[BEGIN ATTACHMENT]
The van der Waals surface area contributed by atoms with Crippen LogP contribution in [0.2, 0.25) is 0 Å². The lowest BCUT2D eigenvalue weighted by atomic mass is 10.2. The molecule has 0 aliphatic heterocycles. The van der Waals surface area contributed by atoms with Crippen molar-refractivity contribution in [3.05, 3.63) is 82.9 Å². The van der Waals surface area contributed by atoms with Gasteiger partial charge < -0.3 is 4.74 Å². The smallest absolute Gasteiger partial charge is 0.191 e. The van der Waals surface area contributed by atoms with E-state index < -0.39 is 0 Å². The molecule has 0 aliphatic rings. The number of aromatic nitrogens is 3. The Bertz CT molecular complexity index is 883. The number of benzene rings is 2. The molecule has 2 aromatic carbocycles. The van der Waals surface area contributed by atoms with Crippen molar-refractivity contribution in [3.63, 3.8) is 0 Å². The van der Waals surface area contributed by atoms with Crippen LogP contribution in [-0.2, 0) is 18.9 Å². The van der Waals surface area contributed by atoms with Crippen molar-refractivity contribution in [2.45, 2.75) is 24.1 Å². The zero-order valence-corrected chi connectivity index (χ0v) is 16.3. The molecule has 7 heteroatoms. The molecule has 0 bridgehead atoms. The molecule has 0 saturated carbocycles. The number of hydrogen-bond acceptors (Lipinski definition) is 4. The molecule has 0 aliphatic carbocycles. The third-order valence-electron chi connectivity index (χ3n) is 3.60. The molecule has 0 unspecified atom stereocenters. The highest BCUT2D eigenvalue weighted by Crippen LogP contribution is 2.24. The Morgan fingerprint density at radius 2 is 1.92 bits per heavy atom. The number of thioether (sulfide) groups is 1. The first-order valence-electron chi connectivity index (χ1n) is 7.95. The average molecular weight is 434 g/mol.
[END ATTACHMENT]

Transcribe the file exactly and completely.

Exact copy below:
The van der Waals surface area contributed by atoms with Crippen LogP contribution in [0.2, 0.25) is 0 Å². The lowest BCUT2D eigenvalue weighted by atomic mass is 10.2. The molecule has 0 aliphatic heterocycles. The van der Waals surface area contributed by atoms with Crippen molar-refractivity contribution in [3.05, 3.63) is 82.9 Å². The van der Waals surface area contributed by atoms with Gasteiger partial charge < -0.3 is 4.74 Å². The smallest absolute Gasteiger partial charge is 0.191 e. The van der Waals surface area contributed by atoms with E-state index < -0.39 is 0 Å². The molecule has 0 aliphatic rings. The number of aromatic nitrogens is 3. The Bertz CT molecular complexity index is 883. The number of benzene rings is 2. The molecule has 2 aromatic carbocycles. The van der Waals surface area contributed by atoms with Crippen molar-refractivity contribution in [3.63, 3.8) is 0 Å². The van der Waals surface area contributed by atoms with Crippen LogP contribution in [-0.2, 0) is 18.9 Å². The van der Waals surface area contributed by atoms with Crippen molar-refractivity contribution in [2.45, 2.75) is 24.1 Å². The zero-order valence-corrected chi connectivity index (χ0v) is 16.3. The molecule has 7 heteroatoms. The molecule has 0 bridgehead atoms. The molecule has 0 saturated carbocycles. The number of hydrogen-bond acceptors (Lipinski definition) is 4. The molecule has 0 aliphatic carbocycles. The third-order valence-electron chi connectivity index (χ3n) is 3.60. The molecule has 0 unspecified atom stereocenters. The highest BCUT2D eigenvalue weighted by Crippen LogP contribution is 2.24. The Morgan fingerprint density at radius 2 is 1.92 bits per heavy atom. The number of thioether (sulfide) groups is 1. The first-order valence-electron chi connectivity index (χ1n) is 7.95. The average molecular weight is 434 g/mol.